Methods: Sexually active BMSM (aged 18-70) who lived in the Baltimore Metro Area and completed a priority ranking activity were included in the analysis (n=118). The priority ranking exercise consisted of ranking seven domains: housing stability, financial stability, HIV prevention and/or risk prevention, mental health, physical health, relationship with family, and relationship with romantic partner. Participants were shown a card with the seven domains and asked, “Looking at these different aspects of your life, please rate them from 1 to 7 where 1 is the area that you are most concerned about and 7 is the area that you are least concerned about.” Descriptive statistics were used to explore the priority rankings of each domain. Each domain was then categorized as ranked in top three priorities, versus not ranked as one of the top three priorities. Pearson’s chi-square tests were used to assess the relationship between the priority domain and HIV status, age, education, and employment. Multiple multivariate logistic regressions were used to assess the relationship between priority ranking and condom use adjusting for socio-demographics.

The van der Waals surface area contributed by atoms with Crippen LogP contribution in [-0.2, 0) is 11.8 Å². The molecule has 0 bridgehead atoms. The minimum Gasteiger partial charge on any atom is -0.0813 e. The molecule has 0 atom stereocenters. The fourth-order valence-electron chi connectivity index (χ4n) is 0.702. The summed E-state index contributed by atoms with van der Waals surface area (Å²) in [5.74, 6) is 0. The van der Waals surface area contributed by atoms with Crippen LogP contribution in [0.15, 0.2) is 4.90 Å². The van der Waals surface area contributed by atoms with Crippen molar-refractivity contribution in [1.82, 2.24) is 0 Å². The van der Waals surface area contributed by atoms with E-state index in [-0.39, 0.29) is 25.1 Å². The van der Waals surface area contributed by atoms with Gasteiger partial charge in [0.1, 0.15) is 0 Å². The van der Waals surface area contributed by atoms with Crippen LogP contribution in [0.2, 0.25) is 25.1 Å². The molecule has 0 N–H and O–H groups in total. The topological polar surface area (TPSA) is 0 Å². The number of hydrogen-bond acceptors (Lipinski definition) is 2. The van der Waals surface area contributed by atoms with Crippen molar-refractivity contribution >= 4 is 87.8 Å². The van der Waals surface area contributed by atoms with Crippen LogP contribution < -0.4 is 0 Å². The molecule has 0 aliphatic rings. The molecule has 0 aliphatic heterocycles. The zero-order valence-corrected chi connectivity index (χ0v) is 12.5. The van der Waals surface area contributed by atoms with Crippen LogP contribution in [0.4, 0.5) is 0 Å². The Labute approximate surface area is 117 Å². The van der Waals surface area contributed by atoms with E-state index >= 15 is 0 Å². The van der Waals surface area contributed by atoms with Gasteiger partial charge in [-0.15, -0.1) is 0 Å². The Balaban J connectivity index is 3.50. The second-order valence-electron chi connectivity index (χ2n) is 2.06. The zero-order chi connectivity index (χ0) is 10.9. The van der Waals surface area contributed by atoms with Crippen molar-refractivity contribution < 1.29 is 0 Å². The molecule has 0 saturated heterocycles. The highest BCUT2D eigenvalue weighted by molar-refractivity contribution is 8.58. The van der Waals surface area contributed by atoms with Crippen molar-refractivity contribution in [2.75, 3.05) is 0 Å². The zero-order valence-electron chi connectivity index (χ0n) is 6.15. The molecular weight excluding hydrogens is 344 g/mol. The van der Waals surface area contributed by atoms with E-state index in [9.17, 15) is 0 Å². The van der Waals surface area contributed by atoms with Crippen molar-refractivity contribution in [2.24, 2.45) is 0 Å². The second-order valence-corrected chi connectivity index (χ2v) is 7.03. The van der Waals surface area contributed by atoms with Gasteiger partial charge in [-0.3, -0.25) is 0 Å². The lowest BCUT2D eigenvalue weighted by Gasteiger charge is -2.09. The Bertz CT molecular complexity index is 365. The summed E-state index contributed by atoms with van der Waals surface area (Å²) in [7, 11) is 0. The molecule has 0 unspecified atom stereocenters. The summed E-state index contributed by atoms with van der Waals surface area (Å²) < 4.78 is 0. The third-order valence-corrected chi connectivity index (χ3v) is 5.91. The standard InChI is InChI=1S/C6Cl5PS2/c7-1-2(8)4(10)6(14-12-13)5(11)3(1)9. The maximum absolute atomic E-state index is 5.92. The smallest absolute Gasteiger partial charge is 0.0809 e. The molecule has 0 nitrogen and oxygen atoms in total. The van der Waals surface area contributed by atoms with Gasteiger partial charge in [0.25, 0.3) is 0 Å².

Results: Study participants ranked the seven domains in 103 unique patterns. The majority of participants ranked financial stability (67%), physical health (55%), and stable housing (56%) as top priorities. Less often identified as top priorities were mental health (40%), HIV prevention (36%) as well as relationships with family (26%) and romantic partners (23%). Significant and marginally significant correlates of stable housing prioritization included reporting HIV negative status (p=0.03) and employment (p=0.06). Unemployment was found to be significantly associated with physical health prioritization (p=0.02). Identifying HIV prevention/risk reduction (OR: 2.40; 95% CI: 1.04-5.49) and relationship with families (OR: 2.45; 95% CI: 1.03-5.87) as top priorities was significantly associated with condom use.
Conclusions: To increase their relevance HIV/AIDS prevention programs should consider addressing attention to BMSM’s financial, housing and physical health needs. Future research should examine factors that may link condom use and rating of relationship with families as a greater concern.